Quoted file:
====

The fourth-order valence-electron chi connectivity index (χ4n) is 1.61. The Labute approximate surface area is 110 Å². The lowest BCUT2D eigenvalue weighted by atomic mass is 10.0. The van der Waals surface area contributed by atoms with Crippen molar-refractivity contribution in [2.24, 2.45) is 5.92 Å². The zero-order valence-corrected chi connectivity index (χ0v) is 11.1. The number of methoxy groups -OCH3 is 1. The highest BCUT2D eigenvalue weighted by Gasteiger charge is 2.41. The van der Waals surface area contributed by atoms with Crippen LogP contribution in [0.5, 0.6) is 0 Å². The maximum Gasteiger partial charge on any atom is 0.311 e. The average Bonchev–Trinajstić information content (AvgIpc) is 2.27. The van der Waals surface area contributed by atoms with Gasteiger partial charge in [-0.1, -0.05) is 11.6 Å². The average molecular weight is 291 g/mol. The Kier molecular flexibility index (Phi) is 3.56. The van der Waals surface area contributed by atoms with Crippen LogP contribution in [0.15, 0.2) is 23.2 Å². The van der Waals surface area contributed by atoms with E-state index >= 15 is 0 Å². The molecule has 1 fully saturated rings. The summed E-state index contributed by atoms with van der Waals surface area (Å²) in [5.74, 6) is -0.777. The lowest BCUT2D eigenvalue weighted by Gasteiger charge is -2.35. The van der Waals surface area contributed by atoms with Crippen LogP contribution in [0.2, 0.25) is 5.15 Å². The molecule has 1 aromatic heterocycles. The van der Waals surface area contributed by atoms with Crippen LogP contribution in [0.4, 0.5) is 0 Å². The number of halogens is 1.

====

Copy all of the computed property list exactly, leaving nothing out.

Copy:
The fourth-order valence-electron chi connectivity index (χ4n) is 1.61. The Labute approximate surface area is 110 Å². The lowest BCUT2D eigenvalue weighted by atomic mass is 10.0. The van der Waals surface area contributed by atoms with Crippen molar-refractivity contribution in [2.24, 2.45) is 5.92 Å². The zero-order valence-corrected chi connectivity index (χ0v) is 11.1. The number of methoxy groups -OCH3 is 1. The highest BCUT2D eigenvalue weighted by Gasteiger charge is 2.41. The van der Waals surface area contributed by atoms with Crippen LogP contribution in [0.5, 0.6) is 0 Å². The maximum Gasteiger partial charge on any atom is 0.311 e. The average Bonchev–Trinajstić information content (AvgIpc) is 2.27. The van der Waals surface area contributed by atoms with Gasteiger partial charge in [-0.1, -0.05) is 11.6 Å². The average molecular weight is 291 g/mol. The Kier molecular flexibility index (Phi) is 3.56. The van der Waals surface area contributed by atoms with Crippen LogP contribution in [0.15, 0.2) is 23.2 Å². The van der Waals surface area contributed by atoms with E-state index >= 15 is 0 Å². The molecule has 1 fully saturated rings. The summed E-state index contributed by atoms with van der Waals surface area (Å²) in [5.74, 6) is -0.777. The lowest BCUT2D eigenvalue weighted by Gasteiger charge is -2.35. The van der Waals surface area contributed by atoms with Crippen LogP contribution in [0.2, 0.25) is 5.15 Å². The molecule has 1 aromatic heterocycles. The van der Waals surface area contributed by atoms with Crippen LogP contribution in [0.4, 0.5) is 0 Å². The number of halogens is 1.